Wojtychiw said Clark gives tips to become better writers and everybody has something they can work on. He also said that Clark can guide someone and give them advice, but the writers have to go do it themselves. Wojtychiw also appreciates the experience Clark has had from many different locations in his career. According to him, when Clark starts something, he finishes it.

Former Daily Herald reporter Chris Pellizzari has worked at the Sun-Times for the past four years. He describes Clark as a good guy and a very good writer. Pellizzari said Clark is laid back and fun to talk to, but also agrees with his colleagues on the kind of work he brings to the table.

“He’s a first-class journalist,” Pellizzari said. “He’s been doing this for a long time and he just knows his stuff. He seems like he’s here all the time. He obviously puts in more than eight-hour days. He’s a first-class writer. His stuff is always clean and on time and he’s obviously really good at what he does, otherwise he wouldn’t be doing this for as long as he has.”

Clark usually goes out into the field Saturday mornings, performing his craft as an interviewer and journalist. He showed up to the Homewood-Flossmoor Girls Track meet April 12. He wasn’t sure what to expect and arrived roughly a half-hour before the event started.

The event was windy and he wasn’t sure right away what the story would be, but he found himself frequently asking participants from different events what it was like competing against the winds and what someone could take out of competing in the weather. He said at the event that track usually starts off in bad weather before finally getting nice out, but regardless, many meets go on.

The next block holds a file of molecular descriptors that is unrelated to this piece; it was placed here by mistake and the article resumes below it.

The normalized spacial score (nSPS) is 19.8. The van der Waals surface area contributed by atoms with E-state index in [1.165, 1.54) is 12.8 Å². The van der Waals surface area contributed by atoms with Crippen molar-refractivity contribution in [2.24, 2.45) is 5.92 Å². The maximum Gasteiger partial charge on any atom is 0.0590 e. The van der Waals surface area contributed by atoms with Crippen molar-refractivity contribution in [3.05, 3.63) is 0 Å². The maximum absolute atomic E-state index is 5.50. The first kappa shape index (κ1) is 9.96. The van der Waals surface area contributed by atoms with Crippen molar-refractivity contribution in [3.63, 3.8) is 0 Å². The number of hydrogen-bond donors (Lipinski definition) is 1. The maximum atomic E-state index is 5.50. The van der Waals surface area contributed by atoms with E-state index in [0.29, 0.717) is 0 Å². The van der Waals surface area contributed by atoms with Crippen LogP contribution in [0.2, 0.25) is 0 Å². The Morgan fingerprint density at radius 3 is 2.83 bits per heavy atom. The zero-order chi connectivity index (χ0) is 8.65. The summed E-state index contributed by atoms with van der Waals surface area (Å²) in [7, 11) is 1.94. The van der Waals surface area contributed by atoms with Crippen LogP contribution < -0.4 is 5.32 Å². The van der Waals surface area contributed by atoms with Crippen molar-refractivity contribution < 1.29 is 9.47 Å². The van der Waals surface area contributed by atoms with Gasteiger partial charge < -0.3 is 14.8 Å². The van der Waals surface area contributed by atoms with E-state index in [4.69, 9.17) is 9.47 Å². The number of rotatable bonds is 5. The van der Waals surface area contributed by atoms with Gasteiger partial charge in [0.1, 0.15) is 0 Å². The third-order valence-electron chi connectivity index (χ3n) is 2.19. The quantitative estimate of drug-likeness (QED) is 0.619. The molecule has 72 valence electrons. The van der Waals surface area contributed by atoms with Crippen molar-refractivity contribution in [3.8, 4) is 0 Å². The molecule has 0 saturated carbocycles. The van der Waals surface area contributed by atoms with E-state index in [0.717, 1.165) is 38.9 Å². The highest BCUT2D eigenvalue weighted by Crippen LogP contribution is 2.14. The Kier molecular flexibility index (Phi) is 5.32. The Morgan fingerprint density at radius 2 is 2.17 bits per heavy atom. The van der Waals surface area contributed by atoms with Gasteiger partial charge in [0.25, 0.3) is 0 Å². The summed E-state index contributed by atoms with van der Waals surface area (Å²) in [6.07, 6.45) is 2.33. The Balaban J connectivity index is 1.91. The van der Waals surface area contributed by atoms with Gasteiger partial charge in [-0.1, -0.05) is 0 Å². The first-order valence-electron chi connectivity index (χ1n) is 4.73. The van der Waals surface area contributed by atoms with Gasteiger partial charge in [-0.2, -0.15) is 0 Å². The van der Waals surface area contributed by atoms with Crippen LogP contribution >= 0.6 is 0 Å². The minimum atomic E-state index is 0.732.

“A lot of meets aren’t canceled just because of the cold,” Clark said.

His interview skills are conversational and he is poised and relaxed as he asks his questions. Instead of always firing and asking questions, Clark sometimes would talk and make conversation with the participants. He showed a level of comfort when talking to the kids.

“That’s what you have to do,” he said.

While at the meet, he walked around toward the different events. He found himself his share of downtime, not focusing on every event. Some of the ones he did pay attention to included the 100 meters and 100 hurdles. He would get tape on girls from different events, such as the Long jump, 200 and 400 meters and the 300 hurdles. He wouldn’t always necessarily talk to the winner of the event, as it would vary according to school and which schools the Sun-Times were focusing on. Clark seemed to enjoy working at the event location.